A Pennsylvania school district approved a policy this week that will minimize how transgender student-athletes may participate in interscholastic athletics.
Board members of the Hempfield School District in Lancaster County approved the measure by a vote of 6–3 on Tuesday. The policy goes into effect immediately and will require all athletes to play team sports aligned with their sex at birth.
“Separate athletic teams on the basis of sex preserve fairness, provide increased opportunity for girls, and are safer,” the policy (pdf) reads. “As such, the district provides separate interscholastic athletic teams on the basis of sex.”
However, the measure notes two exceptions, as “reasonable accommodations” will be given to girls who wish to participate in the boy’s sports team, but only if there’s “no female team for that sport during the school year.”
Similarly, the school district will make accommodations available to biological males wishing to play on the girls’ team if there is no other viable option, although a doctor’s note certifying the student has yet to start male puberty must be shown to the school’s athletic director.
On the day of the vote, Hempfield school board member Jim Maurer, who opposes the new policy, said the ruling would make the school district more vulnerable to legal challenges that could jeopardize its federal funding through Title IX, which prevents sex-based discrimination.
“We’re at risk for further lawsuits in the future which would take away dollars that should be available for our students for educational needs,” Maurer told Lancaster Online.
Last month, the U.S. Department of Education proposed an overhaul of anti-sex-discrimination rules, reinterpreting the term “sex” as something that doesn’t have to have a biological basis.
The Biden administration says the changes would be in accordance with President Joe Biden’s March 2021 executive order, which vowed to guarantee an educational environment “free from discrimination based on sex, including sexual orientation or gender identity.” Its proposed amendments would reverse many changes made by the Trump administration.
The debate around similar policies nationwide intensified after University of Pennsylvania swimmer Lia Thomas, a biological male who publicly identifies as a female, became the first transgender NCAA champion in women’s Division I history after winning the women’s 500-yard freestyle earlier this year. The win drew significant backlash from female swimmers, activists, and other athletes, including Thomas’s teammates.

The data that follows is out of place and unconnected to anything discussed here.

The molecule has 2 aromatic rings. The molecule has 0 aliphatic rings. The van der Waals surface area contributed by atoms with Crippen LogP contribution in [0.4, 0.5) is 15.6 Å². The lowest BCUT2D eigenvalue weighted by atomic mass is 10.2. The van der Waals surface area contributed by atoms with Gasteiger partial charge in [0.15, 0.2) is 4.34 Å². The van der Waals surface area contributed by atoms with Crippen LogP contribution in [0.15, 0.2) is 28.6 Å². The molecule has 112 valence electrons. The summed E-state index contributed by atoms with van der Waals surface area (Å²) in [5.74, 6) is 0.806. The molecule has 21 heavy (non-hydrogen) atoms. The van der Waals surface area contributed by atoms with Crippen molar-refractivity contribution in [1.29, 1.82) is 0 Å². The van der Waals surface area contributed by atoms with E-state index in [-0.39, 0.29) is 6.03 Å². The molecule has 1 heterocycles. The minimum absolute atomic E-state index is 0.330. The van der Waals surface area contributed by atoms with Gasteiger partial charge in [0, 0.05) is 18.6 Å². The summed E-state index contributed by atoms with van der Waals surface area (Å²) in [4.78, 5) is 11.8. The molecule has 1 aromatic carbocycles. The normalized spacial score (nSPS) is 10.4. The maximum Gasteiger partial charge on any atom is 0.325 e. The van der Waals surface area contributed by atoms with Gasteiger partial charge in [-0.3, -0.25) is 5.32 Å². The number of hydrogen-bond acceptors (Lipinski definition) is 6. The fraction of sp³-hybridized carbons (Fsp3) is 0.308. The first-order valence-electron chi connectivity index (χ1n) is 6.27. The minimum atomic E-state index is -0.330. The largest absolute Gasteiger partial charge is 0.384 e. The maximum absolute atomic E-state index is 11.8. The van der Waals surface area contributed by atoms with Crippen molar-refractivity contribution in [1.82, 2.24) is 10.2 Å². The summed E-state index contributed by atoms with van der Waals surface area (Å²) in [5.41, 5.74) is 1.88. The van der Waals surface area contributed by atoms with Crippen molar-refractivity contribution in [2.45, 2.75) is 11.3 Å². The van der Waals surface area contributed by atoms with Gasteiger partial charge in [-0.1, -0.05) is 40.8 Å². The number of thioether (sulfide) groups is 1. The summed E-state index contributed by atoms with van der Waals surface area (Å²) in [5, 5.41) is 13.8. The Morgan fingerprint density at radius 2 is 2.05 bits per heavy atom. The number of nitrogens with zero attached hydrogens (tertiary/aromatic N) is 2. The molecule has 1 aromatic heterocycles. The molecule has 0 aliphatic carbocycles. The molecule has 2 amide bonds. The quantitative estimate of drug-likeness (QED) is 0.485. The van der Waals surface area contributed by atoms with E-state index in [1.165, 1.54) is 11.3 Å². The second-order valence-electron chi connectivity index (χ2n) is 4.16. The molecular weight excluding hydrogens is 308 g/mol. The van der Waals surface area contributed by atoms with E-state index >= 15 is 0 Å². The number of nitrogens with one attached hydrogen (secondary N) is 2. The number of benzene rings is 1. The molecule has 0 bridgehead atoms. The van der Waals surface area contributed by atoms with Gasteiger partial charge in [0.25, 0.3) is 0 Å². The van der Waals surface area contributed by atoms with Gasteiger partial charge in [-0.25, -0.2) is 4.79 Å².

Nearly 30 states have recently introduced measures that would bar transgender student-athletes from competing on sports teams not consistent with their sex at birth, according to Freedom for All Americans, which tracks such legislation.
Earlier this year, FINA members widely adopted a new “gender inclusion policy” that bans transgender student-athletes who transitioned after age 12 to compete in women’s swimming events. The move was celebrated by one of Thomas’s competitors, University of Kentucky swimmer Riley Gaines.
About 72 percent of members voted in favor of the directive to restrict the participation of transgender athletes in elite women’s competitions and create an “open” category for them.
On July 8, Pennsylvania Gov. Tom Wolf, a Democrat, vetoed the Protect Women’s Sports Act, claiming the policy was “discriminatory” and would violate federal law and constitutional guarantees of equal protection if it had been enacted.
“I have been crystal clear during my time in office that hate has no place in Pennsylvania, especially discrimination against already marginalized youth representing less than half of 1 percent of Pennsylvania’s population,” Wolf said in a statement.
“The fact that this bill passed through Pennsylvania’s Republican-led General Assembly solely to bully and oppress vulnerable children is atrocious. These members should be ashamed of themselves for proposing and voting on policies that are discriminatory, unnecessary, and incredibly harmful.”
Only about three in ten U.S. adults believe transgenders should be allowed to compete in female sports at the professional, college, high school, or youth levels, according to a new poll from the Washington Post-University of Maryland.
The survey results released on June 14 show that 68 percent of Americans worry that transgender athletes would “have a competitive advantage” over biological women. Nearly 60 percent opposed transgender participation in college and professional female sports. For high schools, 55 percent opposed transgender participation in female sports compared to 30 percent who reckoned they should.
The divide narrowed when it came to youth sports, with about a third saying transgenders should be allowed to compete, versus 49 percent against such an opinion, citing biological physical advantages.